‘Think Like a Man’ bores with cliches

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Take gooey chick-flick sentiment and hackneyed relationship issues, cool the comedic content to PG-13 and you will have the listless film “Think Like a Man.”

Pat Benatar’s song “Love is a Battlefield” reverberates throughout the plot, as a tight-knit group of 30 to 40-something men and their sexy girlfriends both tactically manipulate one another to get what they want: The men’s goals are reduced to sex, while the women crave “the ring on the finger.” The love war starts when Steve Harvey, who plays himself, publishes a “playbook” that exposes the male mindset and advises women on how to mold their man to become more ambitious, to settle down or to propose. But when the men discover the book and use Harvey’s tricks against their girls, drama ensues. Yet, as in every romantic comedy, each couple reunites in perfect synchronicity.

The film had potential, not because of its star-speckled cameos (Chris Brown and Kelly Rowland offer little comedic value and showcase limited acting abilities), but because of its stellar female and male leads. However, after being shoved into stereotypical roles and fed stale lines, there is little these actors could work with. Case in point, Jerry Ferrara (“Entourage”) plays yet another underachieving stoner that is awkwardly paired with Gabrielle Union. The two look like flint rocks banging into one another to produce sparks. Romany Malco (“The 40 Year Old Virgin”) shuffles into his familiar player persona who seduces women with his silky-smooth swagger, but the watered-down lines do not give him enough room to let his vulgar improvisations run wild.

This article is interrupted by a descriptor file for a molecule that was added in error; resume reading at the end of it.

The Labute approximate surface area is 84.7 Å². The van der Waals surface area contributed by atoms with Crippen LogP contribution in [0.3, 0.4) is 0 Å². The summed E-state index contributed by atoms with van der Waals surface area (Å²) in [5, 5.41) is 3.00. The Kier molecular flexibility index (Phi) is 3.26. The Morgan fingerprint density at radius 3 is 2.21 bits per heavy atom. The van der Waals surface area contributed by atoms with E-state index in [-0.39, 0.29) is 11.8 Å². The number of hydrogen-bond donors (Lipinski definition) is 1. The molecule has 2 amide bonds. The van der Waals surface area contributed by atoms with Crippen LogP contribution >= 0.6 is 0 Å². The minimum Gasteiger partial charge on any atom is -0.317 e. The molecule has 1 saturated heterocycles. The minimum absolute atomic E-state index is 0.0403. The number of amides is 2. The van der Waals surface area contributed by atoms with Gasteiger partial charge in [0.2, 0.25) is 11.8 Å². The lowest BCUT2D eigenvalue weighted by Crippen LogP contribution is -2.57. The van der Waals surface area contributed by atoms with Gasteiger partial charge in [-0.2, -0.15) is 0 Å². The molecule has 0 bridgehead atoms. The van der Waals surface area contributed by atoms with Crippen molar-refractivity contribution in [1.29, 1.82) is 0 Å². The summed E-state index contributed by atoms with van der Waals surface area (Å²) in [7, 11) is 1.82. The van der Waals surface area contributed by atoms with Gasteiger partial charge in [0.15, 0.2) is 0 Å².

Michael Ealy charms the female audience with his sparkling blue eyes and scruffy beard and serves up the most genuine emotion when confronted with trite romantic scenes filled with acoustic guitar strums and rooftop dinners. But even his sexy looks cannot salvage cheap interactions like, “I like a woman who can eat,” with his lover responding, “Well, I like a man who can cook.”

Veterans like Taraji P. Henson (“Hustle and Flow”) and Regina Hall (“Scary Movie”) play independent, successful women who are looking for respectable equals, but ultimately serve as eye candy, sauntering around the screen in spandex dresses and low-cut tops.

Nevertheless, director Tim Story (“First Sunday,” “Fantastic Four”) creatively addresses the racial tensions and cultural incongruities with the diverse group of guys. The quarrels with the pale and goofy Bennett (Gary Owen) and the eccentric comedian Kevin Hart, earn chuckles when Bennett counters Hart’s racy remarks with lines as soft as Wonder Bread, like, “White guys do love breasts!” Most mainstream comedies have an entirely white cast with one minority outcast, so it is refreshing to see the racial categories reversed.

Kevin Hart dishes most of the jokes with snappy lines like, “You know who asked me that question? No one! Because strippers don’t ask me shit!” But the blatant chauvinism contradicts the film’s theme about respecting your significant other by repeatedly objectifying the female leads, dressing them in slutty outfits, as well as women as a whole, calling them “hoes.”

The stereotypical blurbs — fixed stares followed by abrupt make-out sessions, slow pan-outs and actresses snapping their fingers in between sassy man-hating rants — are recycled and now inflated in a cliched clusterfuck. “Think Like a Man” will nauseate you and then lull you into a mind-numbing stupor. No amount of celebrities, sharp comedians or accomplished actors can revive such lifeless writing.